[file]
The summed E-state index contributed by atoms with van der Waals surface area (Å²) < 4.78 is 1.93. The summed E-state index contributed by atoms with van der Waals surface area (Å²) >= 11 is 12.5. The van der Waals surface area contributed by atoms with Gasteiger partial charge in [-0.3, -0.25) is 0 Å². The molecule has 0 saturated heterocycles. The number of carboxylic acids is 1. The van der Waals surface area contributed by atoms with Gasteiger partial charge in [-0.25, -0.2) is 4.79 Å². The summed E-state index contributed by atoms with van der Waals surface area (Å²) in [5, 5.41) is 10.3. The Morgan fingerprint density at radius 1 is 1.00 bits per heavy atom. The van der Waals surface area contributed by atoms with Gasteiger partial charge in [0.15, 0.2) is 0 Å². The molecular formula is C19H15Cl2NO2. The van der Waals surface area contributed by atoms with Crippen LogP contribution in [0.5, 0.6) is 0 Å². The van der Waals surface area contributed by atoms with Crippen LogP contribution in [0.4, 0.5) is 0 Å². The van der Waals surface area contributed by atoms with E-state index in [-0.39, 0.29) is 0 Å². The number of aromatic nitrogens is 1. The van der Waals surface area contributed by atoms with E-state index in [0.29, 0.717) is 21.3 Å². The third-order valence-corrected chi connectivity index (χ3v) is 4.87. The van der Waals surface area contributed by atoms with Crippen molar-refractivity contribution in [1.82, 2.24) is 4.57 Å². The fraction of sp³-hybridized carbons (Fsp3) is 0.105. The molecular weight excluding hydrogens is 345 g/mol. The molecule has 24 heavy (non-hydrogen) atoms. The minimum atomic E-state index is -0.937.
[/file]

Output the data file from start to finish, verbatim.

The summed E-state index contributed by atoms with van der Waals surface area (Å²) < 4.78 is 1.93. The summed E-state index contributed by atoms with van der Waals surface area (Å²) >= 11 is 12.5. The van der Waals surface area contributed by atoms with Gasteiger partial charge in [-0.3, -0.25) is 0 Å². The molecule has 0 saturated heterocycles. The number of carboxylic acids is 1. The van der Waals surface area contributed by atoms with Gasteiger partial charge in [-0.25, -0.2) is 4.79 Å². The summed E-state index contributed by atoms with van der Waals surface area (Å²) in [5, 5.41) is 10.3. The Morgan fingerprint density at radius 1 is 1.00 bits per heavy atom. The van der Waals surface area contributed by atoms with Gasteiger partial charge in [0.15, 0.2) is 0 Å². The molecular formula is C19H15Cl2NO2. The van der Waals surface area contributed by atoms with Crippen LogP contribution in [0.5, 0.6) is 0 Å². The van der Waals surface area contributed by atoms with Crippen LogP contribution in [0.4, 0.5) is 0 Å². The van der Waals surface area contributed by atoms with E-state index in [-0.39, 0.29) is 0 Å². The number of aromatic nitrogens is 1. The van der Waals surface area contributed by atoms with E-state index in [0.29, 0.717) is 21.3 Å². The third-order valence-corrected chi connectivity index (χ3v) is 4.87. The van der Waals surface area contributed by atoms with Crippen molar-refractivity contribution in [1.82, 2.24) is 4.57 Å². The fraction of sp³-hybridized carbons (Fsp3) is 0.105. The molecular weight excluding hydrogens is 345 g/mol. The molecule has 24 heavy (non-hydrogen) atoms. The minimum atomic E-state index is -0.937.